Tackling the Big Issues

Usually, before I start writing my monthly blog post, I amble mindlessly around the internet looking for some quick inspiration.

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Where shall I find inspiraton for my blog post today? (Image: Various Google images)

I scroll down my Twitterfeed, past all the people advertising their awesome books, and the latest football match, and what insane things the politicians of the world are doing. I look at Facebook, at my WordPress feed, listen to a song or two, peruse my book collection and muse why I own two copies of Black Beauty and three copies of Harry Potter and the Order of the Phoenix, and consider doing a tally of all the inspirational quotes on the interwebs.

Eventually, I find some post that makes me go “Ooh! That’s interesting.” Often, I wonder if it’s too risque to post on the subject, but then I question how many posts I can make on doing what you love (damn it, do what you love! Stop wasting your life doing what you hate!). Sometimes it’s a little ridiculous; after all, people on Facebook aren’t afraid to say how much they absolutely hate Justin Bieber/Nickelback/Coldplay or condemn/adore the current political leader or state how people who love cupcakes should go burn in hell because obviously broccoli is the best. (Note: Obviously chocolate trumps both. Or chocolate cupcakes)

Is this why Generic Author A decides to write a supernatural YA trilogy about a girl named Angel Ivy-Rose Heavensby who finds out she’s an angel and has to struggle with her love for newbie werewolf Rolf Wolff, while wondering if she actually loves childhood friend Vladimir Dracul who turns out to be—you guessed it—a vampire? Is it why Generic Author B decided to revamp that series as a sexy romance with a naive girl-woman and a jaw-droppingly attractive quadrillionaire? Or why writers decide to write the same old thing, albeit with a slightly different title and character premise?

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The series would look something like this. (Images: Various Google Images)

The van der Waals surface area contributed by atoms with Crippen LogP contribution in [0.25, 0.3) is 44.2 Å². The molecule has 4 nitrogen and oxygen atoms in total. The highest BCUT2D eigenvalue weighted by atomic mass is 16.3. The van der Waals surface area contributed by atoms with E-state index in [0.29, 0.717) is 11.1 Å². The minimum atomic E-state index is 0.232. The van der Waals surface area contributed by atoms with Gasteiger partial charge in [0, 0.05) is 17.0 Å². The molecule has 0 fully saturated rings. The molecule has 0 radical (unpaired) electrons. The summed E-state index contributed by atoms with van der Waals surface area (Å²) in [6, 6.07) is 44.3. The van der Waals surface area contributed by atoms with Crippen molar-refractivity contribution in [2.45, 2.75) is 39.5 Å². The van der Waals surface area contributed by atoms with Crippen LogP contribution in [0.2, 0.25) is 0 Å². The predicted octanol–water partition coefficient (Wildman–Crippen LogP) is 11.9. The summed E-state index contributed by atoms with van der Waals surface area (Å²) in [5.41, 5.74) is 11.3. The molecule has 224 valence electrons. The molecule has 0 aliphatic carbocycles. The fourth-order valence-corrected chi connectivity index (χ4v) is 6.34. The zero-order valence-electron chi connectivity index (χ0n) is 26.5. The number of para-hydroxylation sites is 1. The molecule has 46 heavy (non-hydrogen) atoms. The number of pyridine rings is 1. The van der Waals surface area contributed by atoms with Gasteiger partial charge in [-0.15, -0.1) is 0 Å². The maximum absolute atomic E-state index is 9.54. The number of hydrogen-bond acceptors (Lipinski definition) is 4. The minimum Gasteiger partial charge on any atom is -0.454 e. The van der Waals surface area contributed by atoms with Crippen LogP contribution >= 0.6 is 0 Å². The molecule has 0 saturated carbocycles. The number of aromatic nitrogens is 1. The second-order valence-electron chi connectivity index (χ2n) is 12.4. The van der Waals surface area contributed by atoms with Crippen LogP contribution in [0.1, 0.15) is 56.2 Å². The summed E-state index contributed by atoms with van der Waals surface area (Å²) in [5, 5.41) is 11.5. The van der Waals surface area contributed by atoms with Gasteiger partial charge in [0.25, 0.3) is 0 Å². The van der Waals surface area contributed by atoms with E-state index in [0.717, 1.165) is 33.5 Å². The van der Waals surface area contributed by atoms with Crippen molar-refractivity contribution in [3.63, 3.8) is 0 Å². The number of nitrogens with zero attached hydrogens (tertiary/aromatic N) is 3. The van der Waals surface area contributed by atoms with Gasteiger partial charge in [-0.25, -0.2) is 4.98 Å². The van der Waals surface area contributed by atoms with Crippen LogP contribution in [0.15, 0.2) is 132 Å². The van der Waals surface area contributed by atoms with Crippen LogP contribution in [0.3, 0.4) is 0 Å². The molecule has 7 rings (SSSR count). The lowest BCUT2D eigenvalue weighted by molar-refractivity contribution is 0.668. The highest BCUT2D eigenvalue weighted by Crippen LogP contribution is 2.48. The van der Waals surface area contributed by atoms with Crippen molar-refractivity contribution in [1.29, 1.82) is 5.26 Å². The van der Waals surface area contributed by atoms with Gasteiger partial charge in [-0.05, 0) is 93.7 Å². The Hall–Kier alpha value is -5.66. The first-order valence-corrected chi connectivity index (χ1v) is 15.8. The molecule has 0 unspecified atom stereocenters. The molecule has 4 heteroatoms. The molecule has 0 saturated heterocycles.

Well, some of them probably write those because they like the genre. They aren’t embarrassed to admit they liked reading the latest smash hit, and they enjoy writing stories based on that. That’s all good and dandy.

However, if you’re only writing a rip-off of the current craze because you want the ca$h or to become famous, that’s never a good sign. Remember the vampire craze? Sure, it was fine at the start, but nowadays there are far too many YA vampire novels. Do you want to be known as one of the countless imitations, or do you want to write something different and possibly start the next craze? Just remember: People will remember Twilight and Harry Potter in fifty years, but they won’t remember the ones that followed them just to cash in.

And, since I seem to have trailed off from my main point, I really should get back to that before… Hey, look, the Blerch!

the_blerch

Damn it. Well, anyway, what I’m trying to say is… Don’t just write what’s in because you’re scared to write your espionage novel that tackles rape culture/American gun culture/proves a point to Holohoaxers. This doesn’t mean popular fiction books can’t do that, but if it’s the five-hundredth zombie book based on The Walking Dead, then people aren’t going to notice the issue. They’re going to see it and go, “Oh, f***, not another f***ing zombie novel!” like some Gordon Ramsay clone.

When the faceless on the internet criticise The Hunger Games, for example, for being just another YA love triangle, they don’t seem to realise the books stray away from that, mainly focusing on the horrors of living in a world where teenagers face the possibility of being sent to fight to the death every year. However, since that was the first in the dystopian-universe-where-chosen-one-can-only-save-the-universe, readers actually think about it. Now there are so many of them around, readers don’t take stock of that meaning, they just read it, expecting it to be the same as the original, or toss it to the side because it’s just like the original.

If you see someone (or, if we’re being realistic, lots of people) on Facebook or elsewhere criticising something, remember you have the ability to actually do more than just criticise. Whether you’re a writer or whatever, you can quit that pointless complaining that nobody’s really listening to anyway, and get that out in the world (whether through a book or elsewhere) to show people you’re actively trying to do something.

If you post a comment on YouTube saying that people who like cupcakes are evil because they’re loony lefties, you’re not adding anything. If you just read that comment and don’t react at all, or do react but are too worried to respond, you’re not adding anything. However, if you paint a painting showing a cupcake slowly melting in the sun, or write “4 Reasons Why Cupcakes Are Better than Muffins” for Cracked, then you’re doing something.

Congratulations! You’re not just being a zombie, but you’re actually going to have more of an effect than if you just moaned about it to your friends. And, as ever, as long as you’re not intending to do something bad/illegal, then good on you!

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